An Introduction to St. Vincent and the Grenadines

 

One of the main British Windward Islands, tourist are only just beginning to discover St. Vincent and her sisters, the Grenadines. Until recently, this chain of sleepy islands has been a well kept secret from most of the world.


Visitors choose St. Vincent for its lush beauty and The Grenadines for some of the best sailing waters in the Caribbean. Don't come for nightlife, grand cuisine, or spectacular beaches. For white-sand beaches, head to Kingstown on St. Vincent - most of the other beaches on the island are black sand - but the island still offers other attractions worth exploring.


Warm welcomes and British customs await you here, along with a distinct West Indian flair.

 

South of St. Vincent, the small chain of islands called The Grenadines extends for more than 40 miles, with romantic names such as Bequia, Mustique, Canouan, as well as Petite St. Vincent, Union and Palm Islands, and Mayreau. Some of which are so small and undeveloped, they are uninhabitable, but make wonderful outings for beachcombing and exploring.


The Grenadines collectively add up to just 30 square miles. These small specks of land offer white-sand beaches, coral reefs, and their own unique personality.


ISLANDS OF THE GRENADINES

BEQUIA:

Lying just nine miles to the south of St. Vincent, Bequia is the largest of the Grenadine islands - a compact seven square miles. Her history has been deeply entwined with the sea for generations. The age-old traditions of boat-building, fishing and whaling are still evident.

MUSTIQUE:

The island, 3 miles long and 1.5 miles wide at its widest point, is hilly, with a large plain in the north and is essentially composed of seven valleys each with a white sand beach and wooded hills that rise to a height of 495 feet.

CANOUAN:

Set in the middle of the Grenadine archipelago, Canouan is an island of only 5 square miles.

MAYREAU:

Mayreau lies west of the Tobago Cays. It is the smallest (1½ square miles) of the inhabited Grenadine islands, with a population of two hundred and fifty-four people. Mayreau is accessible only by boat. The island is rimmed by magnificent sweeping white sandy beaches perfect for sailing and snorkeling.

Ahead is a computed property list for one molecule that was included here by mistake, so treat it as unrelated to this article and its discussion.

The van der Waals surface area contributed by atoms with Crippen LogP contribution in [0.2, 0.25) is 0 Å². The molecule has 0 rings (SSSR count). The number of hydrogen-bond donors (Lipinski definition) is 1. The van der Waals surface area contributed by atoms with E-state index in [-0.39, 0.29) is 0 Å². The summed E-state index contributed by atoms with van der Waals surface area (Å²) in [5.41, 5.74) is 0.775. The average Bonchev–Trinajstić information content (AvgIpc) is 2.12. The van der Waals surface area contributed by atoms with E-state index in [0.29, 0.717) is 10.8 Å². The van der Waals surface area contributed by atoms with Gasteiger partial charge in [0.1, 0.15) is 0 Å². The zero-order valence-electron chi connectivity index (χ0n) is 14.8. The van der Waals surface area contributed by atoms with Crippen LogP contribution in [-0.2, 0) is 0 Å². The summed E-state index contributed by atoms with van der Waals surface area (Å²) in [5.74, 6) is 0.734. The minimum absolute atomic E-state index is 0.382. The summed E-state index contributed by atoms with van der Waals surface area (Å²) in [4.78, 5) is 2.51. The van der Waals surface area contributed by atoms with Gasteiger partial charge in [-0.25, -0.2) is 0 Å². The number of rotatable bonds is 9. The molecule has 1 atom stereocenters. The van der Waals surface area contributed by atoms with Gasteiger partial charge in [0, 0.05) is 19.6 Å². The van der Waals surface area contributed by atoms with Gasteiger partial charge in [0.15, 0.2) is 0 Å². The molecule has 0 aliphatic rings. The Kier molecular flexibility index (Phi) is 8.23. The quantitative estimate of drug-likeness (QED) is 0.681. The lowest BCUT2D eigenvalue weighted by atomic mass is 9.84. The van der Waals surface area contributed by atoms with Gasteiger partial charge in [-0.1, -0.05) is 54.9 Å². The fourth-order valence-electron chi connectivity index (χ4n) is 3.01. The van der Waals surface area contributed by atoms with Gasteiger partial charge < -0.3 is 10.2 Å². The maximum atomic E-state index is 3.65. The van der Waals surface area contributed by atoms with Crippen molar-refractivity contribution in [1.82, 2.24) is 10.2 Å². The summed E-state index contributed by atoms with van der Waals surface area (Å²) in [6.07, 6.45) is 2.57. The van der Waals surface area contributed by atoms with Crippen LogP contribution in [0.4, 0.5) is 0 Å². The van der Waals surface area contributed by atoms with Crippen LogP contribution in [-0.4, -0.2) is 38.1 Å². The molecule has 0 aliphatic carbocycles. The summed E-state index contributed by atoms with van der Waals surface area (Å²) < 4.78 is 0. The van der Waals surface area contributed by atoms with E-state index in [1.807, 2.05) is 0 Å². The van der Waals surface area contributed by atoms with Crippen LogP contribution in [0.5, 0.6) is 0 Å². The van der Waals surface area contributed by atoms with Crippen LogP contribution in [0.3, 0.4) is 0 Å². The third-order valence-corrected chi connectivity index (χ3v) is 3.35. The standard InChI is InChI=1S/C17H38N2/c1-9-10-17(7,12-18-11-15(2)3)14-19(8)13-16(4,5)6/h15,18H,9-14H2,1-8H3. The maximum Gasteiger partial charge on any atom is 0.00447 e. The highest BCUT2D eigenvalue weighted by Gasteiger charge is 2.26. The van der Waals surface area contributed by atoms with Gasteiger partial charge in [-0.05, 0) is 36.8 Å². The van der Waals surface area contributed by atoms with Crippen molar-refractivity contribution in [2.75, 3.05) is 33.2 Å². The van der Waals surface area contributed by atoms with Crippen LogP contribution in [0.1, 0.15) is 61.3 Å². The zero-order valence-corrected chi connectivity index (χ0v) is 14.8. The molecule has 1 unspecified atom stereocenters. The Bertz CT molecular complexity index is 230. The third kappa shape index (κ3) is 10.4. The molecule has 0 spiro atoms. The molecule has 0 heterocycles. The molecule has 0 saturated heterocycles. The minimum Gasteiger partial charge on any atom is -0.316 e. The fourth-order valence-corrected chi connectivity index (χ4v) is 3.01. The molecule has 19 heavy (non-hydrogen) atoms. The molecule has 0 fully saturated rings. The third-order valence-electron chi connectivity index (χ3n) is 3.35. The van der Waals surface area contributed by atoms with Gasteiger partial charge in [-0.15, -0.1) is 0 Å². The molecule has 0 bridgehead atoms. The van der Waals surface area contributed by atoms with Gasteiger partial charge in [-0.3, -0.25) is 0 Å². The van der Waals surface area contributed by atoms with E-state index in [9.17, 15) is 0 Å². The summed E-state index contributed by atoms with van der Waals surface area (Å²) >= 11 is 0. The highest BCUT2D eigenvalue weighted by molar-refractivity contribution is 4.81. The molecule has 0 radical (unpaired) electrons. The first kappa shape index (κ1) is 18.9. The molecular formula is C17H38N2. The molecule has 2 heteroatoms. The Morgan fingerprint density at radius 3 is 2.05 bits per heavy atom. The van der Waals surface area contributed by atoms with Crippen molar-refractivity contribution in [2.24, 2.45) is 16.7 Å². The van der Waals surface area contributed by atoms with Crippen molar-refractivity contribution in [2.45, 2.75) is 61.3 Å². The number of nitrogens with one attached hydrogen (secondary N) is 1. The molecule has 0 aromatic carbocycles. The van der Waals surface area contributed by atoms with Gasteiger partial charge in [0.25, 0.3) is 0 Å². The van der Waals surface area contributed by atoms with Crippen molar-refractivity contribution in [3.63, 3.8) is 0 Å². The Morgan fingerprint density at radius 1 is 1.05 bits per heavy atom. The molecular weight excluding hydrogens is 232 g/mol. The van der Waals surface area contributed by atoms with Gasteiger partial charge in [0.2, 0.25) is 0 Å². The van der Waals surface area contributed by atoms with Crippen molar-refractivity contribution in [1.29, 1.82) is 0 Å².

TOBAGO CAYES:

The huge Horseshoe Reef that protects these five deserted islets, with their dazzling, palm-studded shorelines, provides some of the best snorkeling and diving in the world. The brilliant powdery, white sand, the colored waters shaded in unimaginable blues and the neon marine life beneath give true meaning to the "stop-the-world-l-want-to-get-off' Caribbean fantasy.

The Cays have been declared a wildlife reserve by the government and all visitors are urged to preserve and protect this unique natural resource. No fishing, jet skis, or anchoring of dinghies allowed.

Petit Rameau features a beach on the south side of the cay, as does Barabel, which lies southeast of Petit Rameau. Petit Bateau provides visitors a shaded beach to the north and another beach on its east side. This easterly beach is the best choice for beginning snorkelers as it has calm shallow water. More experienced snorkelers will be delighted by the waters surrounding Horseshoe Reef, but may find it occasionally choppy.

The smallest and southernmost cay, Jamesby, features on its eastern side one of the best beaches of the group. Petit Tabac where Johnny Depp was marooned as Sparrow in Disney's blockbuster "Pirates of the Caribbean: Curse of the Black Pearl", is the most inaccessible with a narrow entrance at the southwestern tip. This crescent shaped islet is covered in coconut trees planted by the late John Caldwell (a.k.a. Johnny Coconut), formerly of Palm Island and his efforts have been continued by Glenroy Adams of Grenadines Dive, a devoted conservationist and a good choice for scuba diving in the area.

PETIT ST. VINCENT:

Petit St. Vincent, or PSV, as it is often called, is one of the world's most enchanting hideaways. Over its varied terrain (113-acres) twenty-two private cottages are scattered some on hillsides, some set into the sides of cliffs, some right on the beach - all absolutely heavenly. For most people the appeal of PSV is what it "does not have"- no telephones or television, no air-conditioning, no casinos or cabarets. Not even room keys.

When you want nothing so much as to be alone, you simply send up the red flag on the bamboo pole outside your cottage and you are instantly furnished with that most valuable of commodities  exclusive privacy. On the other hand, hoist a yellow flag and the staff are at your service, whether it's a picnic lunch served on the beach, or a night cap in your villa.

There is plenty to keep the active people busy, and hammocks have been strategically placed all along the beaches for those who just want to unwind and relax. In the interest of guests' sought after privacy, access by non-guests is limited to the main building which houses the bar, restaurant and boutique. Dinner is by reservation only.

UNION ISLAND:

Union Island is located midway between Grenada and St. Vincent and is equidistant from Barbados, Trinidad and Martinique. Clifton Harbour is a small, busy port and the centre of the day- chartering industry.

Snorkelers will find good conditions on Lagoon Reef, which protects most of the southern coast of the island, especially around Frigate Island, just offshore from Ashton.

Sun, sea and sand lovers will enjoy Chatham Bay on the west coast (it is also a protected anchorage) and Bloody Bay, on the northwest coast, with its captivating view and long sandy beach, Big Sands is a crescent-shaped beach on the east coast and is ideal for surfing. Richmond Bay on the north coast is shallow and great for children.

What to Expect on St. Vincent and the Grenadines

 

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Visual Tour: St. Vincent

 

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